If Dr Shane Reti happened to insist the world is not flat, would RNZ see much merit in reporting he had come under fire from flat earthers?
We ask because a recent RNZ report was headed Shane Reti stands firm in face of criticism of Māori health comments
Oh dear. What did he say?
The opening paragraphs inform us:
National’s Health spokesperson Dr Shane Reti is under fire for comments he made comparing Māori life expectancy to the 1840s.
It follows his appearance on The Hui where he said the life expectancy for Māori was 30 years in the 1840s but today it is around 73.4 years.
Was Reti really obliged to defend himself, saying he was trying to argue how the life span of Māori has increased over time?
His critics included Te Kōhao Health managing director Lady Tureiti Moxon, who is on the incoming Māori Health Authority board. It seems she regarded Reti’s comparison as damaging because it did not factor in other inequities.
Labour’s Minister of Māori Development, Willie Jackson, dismissed Reti’s comments as ridiculous and nonsense.
“He knows having been involved in his local community in terms of health that Māori health has been at a catastrophic level and that there needs to be a special strategy around Māori health. And we’ve tried everything, they have not appropriated enough resourcing for that kaupapa.
“We’re looking to obviously appropriate major funding towards it but also give Māori the opportunity to lead it, so I think Shane is talking nonsense.”
But what did Reti say that was inaccurate?
Social issues blogger Lindsay Mitchell posted an article headed New Zealand today: Where facts are described as “nonsense”
She referenced the RNZ report and wrote:
Shane Reti: Life expectancy for Māori was 30 years in the 1840s but today it is around 73.4 years.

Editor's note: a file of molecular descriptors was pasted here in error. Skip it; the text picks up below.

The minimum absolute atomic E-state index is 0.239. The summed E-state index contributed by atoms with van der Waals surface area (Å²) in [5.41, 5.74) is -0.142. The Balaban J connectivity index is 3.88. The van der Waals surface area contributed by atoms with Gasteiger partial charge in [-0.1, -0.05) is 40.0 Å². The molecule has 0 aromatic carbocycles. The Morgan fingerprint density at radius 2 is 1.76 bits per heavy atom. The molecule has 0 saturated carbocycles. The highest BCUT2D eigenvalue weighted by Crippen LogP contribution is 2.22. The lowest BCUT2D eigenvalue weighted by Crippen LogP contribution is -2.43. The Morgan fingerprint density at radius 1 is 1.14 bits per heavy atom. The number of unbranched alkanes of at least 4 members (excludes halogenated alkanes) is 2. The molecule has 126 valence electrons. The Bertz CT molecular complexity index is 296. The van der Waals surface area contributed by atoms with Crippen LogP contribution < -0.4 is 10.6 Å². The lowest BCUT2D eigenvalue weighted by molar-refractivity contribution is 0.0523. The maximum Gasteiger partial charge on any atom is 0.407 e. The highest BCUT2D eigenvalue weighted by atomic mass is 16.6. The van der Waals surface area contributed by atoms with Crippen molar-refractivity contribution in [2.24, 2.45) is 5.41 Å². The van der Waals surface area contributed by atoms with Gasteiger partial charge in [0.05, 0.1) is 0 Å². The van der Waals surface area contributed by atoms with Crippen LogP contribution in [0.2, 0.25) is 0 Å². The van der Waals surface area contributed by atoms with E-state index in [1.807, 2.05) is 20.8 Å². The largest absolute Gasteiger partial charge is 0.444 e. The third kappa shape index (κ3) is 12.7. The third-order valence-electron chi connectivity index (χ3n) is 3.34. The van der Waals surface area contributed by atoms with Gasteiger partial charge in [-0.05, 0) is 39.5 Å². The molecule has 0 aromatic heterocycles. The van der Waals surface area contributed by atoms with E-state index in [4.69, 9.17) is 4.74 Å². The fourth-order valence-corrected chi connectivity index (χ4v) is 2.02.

Willie Jackson: Shane is talking nonsense.
Let’s hear from the Minister of Māori Affairs, 2000 – 2008, Parekura Horomia.
Mitchell quotes him in a report she wrote titled Māori Social and Economic Indicators under Colonization: A Picture of Progress:
“In recent years we’ve seen tremendous improvements in Māori education, employment and health status. In turn, this has meant that Māori are progressively taking charge of their own destiny, playing an increasingly crucial part in New Zealand’s economy through education, employment and enterprise.”
Mitchell agreed there have been enormous health (and other) gains for Māori over the past 100 or so years and steered her readers to the data that verifies this. She writes:
I gathered them together in one document here.
Progress is being made but constant polemic-driven politicking and redundant reforms will not hasten it.
The data on longevity are the same as those which Reti used.
So where can we find Willie Jackson’s contradictory data?
At issue in all this is the government’s plans for a discriminatory health system which embeds “the principles of Te Tiriti o Waitangi” (a malleable set of principles that are susceptible to change, depending on the political climate and political whims).
The new system will feature:
- Health New Zealand – responsible for improving Māori health outcomes and equity through all of its strategic and operational functions at national, regional and local levels.
- A new, statutory entity, Māori Health Authority – to work in partnership with both the Ministry of Health and Health New Zealand and be responsible for ensuring the health system works well for Māori through:
- leading change in the way the entire health system understands and responds to Māori health needs
- developing strategy and policy which will drive better health outcomes for Māori
- commissioning kaupapa Māori services and other services targeting Māori communities
- co-commissioning other services alongside Health NZ
- monitoring the overall performance of the system to reduce health inequities for Māori.
In her article, Lindsay Mitchell challenges this structure:
If Andrew Little’s goal is to reduce bureaucracy to improve efficiency, why develop two separate health authorities? He too is flying in the face of reality.
Ultimately, the personal decisions individuals make about their own health will have the greatest impact on their longevity.
That should be the message to Māori and every other person of every other ethnicity.
Among the comments beneath the article, one reader has responded to the summary message that “Ultimately, the personal decisions individuals make about their own health will have the greatest impact on their longevity”.
He says this ought to be profoundly obvious to everyone.
“Who would have believed we would become so lacking in what was once considered ‘common sense’?”
The same people (we suspect) as those who challenged Reti when he drew attention to the huge gains made in Maori longevity since 1840.